Your Cats & Dogs feel the Cold too.

We’re now officially entering colder weather, and while you’re cozy inside, remember that all of your outdoor companion animals, feral kitties and dogs, and even your chickens and other poultry need help to stay warm too.  Sadly, over the last several winters we here at Four Legs and Fur have received too many reports of animals literally freezing to death.

Most regular dog houses and outdoor cat condos are not insulated, so they provide little in the way of shelter from biting winds, freezing rain or snow.  It’s relatively inexpensive to fix this.  Hermitage Lumber and farm stores sell bales of straw, which have an amazing insulating value if stacked against the walls and even over the ceiling of the house.  And a warm four-inch layer of straw inside keeps your pet from being exposed to as much of the cold coming from the ground.

If that doesn’t suit you, and especially if you’re dealing with feral cats you want to try to help, here’s a great link for instructions on building a variety of feral cat cold and all-weather shelters:  http://www.catster.com/lifestyle/feral-cat-health-shelter-cats-how-to-build-diy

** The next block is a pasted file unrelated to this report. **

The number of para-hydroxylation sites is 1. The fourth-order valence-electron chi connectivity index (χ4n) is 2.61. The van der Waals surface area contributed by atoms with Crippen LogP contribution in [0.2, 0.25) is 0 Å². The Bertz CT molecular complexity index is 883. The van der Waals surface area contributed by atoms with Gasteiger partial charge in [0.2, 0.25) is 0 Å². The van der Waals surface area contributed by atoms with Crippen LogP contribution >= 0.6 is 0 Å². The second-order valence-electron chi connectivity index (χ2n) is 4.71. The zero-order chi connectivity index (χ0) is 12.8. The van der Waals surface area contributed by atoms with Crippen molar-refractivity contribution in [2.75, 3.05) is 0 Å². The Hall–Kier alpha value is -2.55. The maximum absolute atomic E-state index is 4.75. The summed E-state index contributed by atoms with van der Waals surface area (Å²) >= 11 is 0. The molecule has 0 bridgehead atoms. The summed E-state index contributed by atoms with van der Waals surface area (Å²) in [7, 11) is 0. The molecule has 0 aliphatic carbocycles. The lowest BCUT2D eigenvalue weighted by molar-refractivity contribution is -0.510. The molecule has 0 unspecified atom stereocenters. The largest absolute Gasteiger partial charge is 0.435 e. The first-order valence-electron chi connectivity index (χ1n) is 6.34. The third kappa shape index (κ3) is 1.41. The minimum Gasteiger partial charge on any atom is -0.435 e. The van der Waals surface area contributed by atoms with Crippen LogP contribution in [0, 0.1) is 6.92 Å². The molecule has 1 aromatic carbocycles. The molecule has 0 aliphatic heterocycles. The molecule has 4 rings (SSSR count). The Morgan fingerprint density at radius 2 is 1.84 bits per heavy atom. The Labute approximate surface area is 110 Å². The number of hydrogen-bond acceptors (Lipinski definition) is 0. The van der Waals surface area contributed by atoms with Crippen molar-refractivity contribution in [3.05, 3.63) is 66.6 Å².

Also keep in mind that it benefits outside animals to have a bit more flesh on them during the winter months than you would want during the summer.  You can accomplish this by feeding them a bit extra and adding more fat to their rations.  Doing so helps them generate more heat.

Lastly, please remember that your outside companions continue to need water (not ice) to keep them hydrated.  If they have to resort to eating snow, it often results in their getting hypothermia.  A stock tank heater, or a metal water bowl put up on a brick, with a heat lamp below it can provide water in the coldest of temps.
And if you’re wondering whether or not your animal HAS hypothermia, here’s how that is defined:  There are three phases of hypothermia: mild, moderate, and severe. Mild hypothermia is classified as a body temp of 101.3°F-97.7°F, moderate is 97.7°F-93.2°F, and severe is a body temperature under 93.2°F.
Because animals have a higher normal temperature, they can suffer the results of hypothermia that much earlier.  If you suspect your companion has become too cold, supplemental heat can be provided through the use of warm IV fluids, a fluid line warmer, insulation on the feet, circulating warm water blankets, and/or warm air circulation systems.  If it seems severe, an immediate trip to the vet may be the only solution.  Better to prevent the problem if you can.

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